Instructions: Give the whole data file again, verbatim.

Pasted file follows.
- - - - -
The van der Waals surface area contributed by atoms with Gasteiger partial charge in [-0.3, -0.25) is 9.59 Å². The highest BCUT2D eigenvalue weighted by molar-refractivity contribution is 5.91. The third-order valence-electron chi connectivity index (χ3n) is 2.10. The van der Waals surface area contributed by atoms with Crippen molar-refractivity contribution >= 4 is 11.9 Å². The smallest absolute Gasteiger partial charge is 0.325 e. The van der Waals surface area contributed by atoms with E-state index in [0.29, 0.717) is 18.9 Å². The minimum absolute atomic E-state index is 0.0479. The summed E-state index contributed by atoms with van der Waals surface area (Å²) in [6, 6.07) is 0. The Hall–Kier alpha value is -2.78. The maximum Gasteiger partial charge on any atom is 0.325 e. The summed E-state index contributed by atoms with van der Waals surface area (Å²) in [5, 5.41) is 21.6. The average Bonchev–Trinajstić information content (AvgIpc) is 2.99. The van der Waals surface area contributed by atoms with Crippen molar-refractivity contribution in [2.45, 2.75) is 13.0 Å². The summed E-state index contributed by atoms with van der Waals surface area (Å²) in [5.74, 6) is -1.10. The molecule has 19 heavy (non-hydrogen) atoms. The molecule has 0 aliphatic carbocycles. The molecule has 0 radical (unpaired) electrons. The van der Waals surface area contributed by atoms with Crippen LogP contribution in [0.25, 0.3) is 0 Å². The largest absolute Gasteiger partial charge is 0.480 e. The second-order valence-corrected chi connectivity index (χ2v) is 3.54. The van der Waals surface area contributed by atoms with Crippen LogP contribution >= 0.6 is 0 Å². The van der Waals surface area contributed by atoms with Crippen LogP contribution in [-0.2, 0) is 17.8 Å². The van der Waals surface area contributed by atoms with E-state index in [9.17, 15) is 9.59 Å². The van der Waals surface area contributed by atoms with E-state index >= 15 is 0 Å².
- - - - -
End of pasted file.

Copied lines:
The van der Waals surface area contributed by atoms with Gasteiger partial charge in [-0.3, -0.25) is 9.59 Å². The highest BCUT2D eigenvalue weighted by molar-refractivity contribution is 5.91. The third-order valence-electron chi connectivity index (χ3n) is 2.10. The van der Waals surface area contributed by atoms with Crippen molar-refractivity contribution >= 4 is 11.9 Å². The smallest absolute Gasteiger partial charge is 0.325 e. The van der Waals surface area contributed by atoms with E-state index in [0.29, 0.717) is 18.9 Å². The minimum absolute atomic E-state index is 0.0479. The summed E-state index contributed by atoms with van der Waals surface area (Å²) in [6, 6.07) is 0. The Hall–Kier alpha value is -2.78. The maximum Gasteiger partial charge on any atom is 0.325 e. The summed E-state index contributed by atoms with van der Waals surface area (Å²) in [5, 5.41) is 21.6. The average Bonchev–Trinajstić information content (AvgIpc) is 2.99. The van der Waals surface area contributed by atoms with Crippen molar-refractivity contribution in [2.45, 2.75) is 13.0 Å². The summed E-state index contributed by atoms with van der Waals surface area (Å²) in [5.74, 6) is -1.10. The molecule has 19 heavy (non-hydrogen) atoms. The molecule has 0 aliphatic carbocycles. The molecule has 0 radical (unpaired) electrons. The van der Waals surface area contributed by atoms with Crippen LogP contribution in [0.25, 0.3) is 0 Å². The largest absolute Gasteiger partial charge is 0.480 e. The second-order valence-corrected chi connectivity index (χ2v) is 3.54. The van der Waals surface area contributed by atoms with Crippen LogP contribution >= 0.6 is 0 Å². The van der Waals surface area contributed by atoms with Crippen LogP contribution in [-0.2, 0) is 17.8 Å². The van der Waals surface area contributed by atoms with E-state index in [9.17, 15) is 9.59 Å². The van der Waals surface area contributed by atoms with E-state index >= 15 is 0 Å².